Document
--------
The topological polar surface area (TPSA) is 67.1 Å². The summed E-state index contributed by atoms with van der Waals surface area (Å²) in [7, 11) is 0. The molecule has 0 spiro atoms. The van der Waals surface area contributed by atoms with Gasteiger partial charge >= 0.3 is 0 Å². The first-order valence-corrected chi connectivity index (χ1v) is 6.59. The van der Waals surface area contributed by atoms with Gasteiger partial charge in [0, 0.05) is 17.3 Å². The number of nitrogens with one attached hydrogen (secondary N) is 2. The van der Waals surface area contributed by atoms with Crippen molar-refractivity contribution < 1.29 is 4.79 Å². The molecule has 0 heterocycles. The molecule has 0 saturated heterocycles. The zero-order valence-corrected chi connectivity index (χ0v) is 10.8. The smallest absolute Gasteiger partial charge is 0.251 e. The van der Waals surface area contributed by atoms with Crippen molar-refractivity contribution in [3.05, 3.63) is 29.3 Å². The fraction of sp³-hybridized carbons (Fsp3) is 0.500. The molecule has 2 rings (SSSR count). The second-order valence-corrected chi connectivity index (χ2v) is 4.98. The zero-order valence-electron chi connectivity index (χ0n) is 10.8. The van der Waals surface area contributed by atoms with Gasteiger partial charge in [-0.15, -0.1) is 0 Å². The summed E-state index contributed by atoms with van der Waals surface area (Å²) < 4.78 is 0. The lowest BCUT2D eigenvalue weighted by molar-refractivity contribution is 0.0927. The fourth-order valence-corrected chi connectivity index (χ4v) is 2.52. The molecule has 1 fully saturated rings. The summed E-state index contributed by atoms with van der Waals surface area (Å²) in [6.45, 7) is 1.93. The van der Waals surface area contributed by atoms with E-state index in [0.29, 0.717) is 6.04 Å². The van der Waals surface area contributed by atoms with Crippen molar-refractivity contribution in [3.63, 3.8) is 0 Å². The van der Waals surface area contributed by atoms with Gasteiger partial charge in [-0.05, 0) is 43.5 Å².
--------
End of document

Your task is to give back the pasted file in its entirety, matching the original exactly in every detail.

The topological polar surface area (TPSA) is 67.1 Å². The summed E-state index contributed by atoms with van der Waals surface area (Å²) in [7, 11) is 0. The molecule has 0 spiro atoms. The van der Waals surface area contributed by atoms with Gasteiger partial charge >= 0.3 is 0 Å². The first-order valence-corrected chi connectivity index (χ1v) is 6.59. The van der Waals surface area contributed by atoms with Gasteiger partial charge in [0, 0.05) is 17.3 Å². The number of nitrogens with one attached hydrogen (secondary N) is 2. The van der Waals surface area contributed by atoms with Crippen molar-refractivity contribution < 1.29 is 4.79 Å². The molecule has 0 heterocycles. The molecule has 0 saturated heterocycles. The zero-order valence-corrected chi connectivity index (χ0v) is 10.8. The smallest absolute Gasteiger partial charge is 0.251 e. The van der Waals surface area contributed by atoms with Crippen molar-refractivity contribution in [3.05, 3.63) is 29.3 Å². The fraction of sp³-hybridized carbons (Fsp3) is 0.500. The molecule has 2 rings (SSSR count). The second-order valence-corrected chi connectivity index (χ2v) is 4.98. The zero-order valence-electron chi connectivity index (χ0n) is 10.8. The van der Waals surface area contributed by atoms with Gasteiger partial charge in [-0.15, -0.1) is 0 Å². The summed E-state index contributed by atoms with van der Waals surface area (Å²) < 4.78 is 0. The lowest BCUT2D eigenvalue weighted by molar-refractivity contribution is 0.0927. The fourth-order valence-corrected chi connectivity index (χ4v) is 2.52. The molecule has 1 fully saturated rings. The summed E-state index contributed by atoms with van der Waals surface area (Å²) in [6.45, 7) is 1.93. The van der Waals surface area contributed by atoms with E-state index in [0.29, 0.717) is 6.04 Å². The van der Waals surface area contributed by atoms with Crippen molar-refractivity contribution in [3.63, 3.8) is 0 Å². The van der Waals surface area contributed by atoms with Gasteiger partial charge in [-0.05, 0) is 43.5 Å².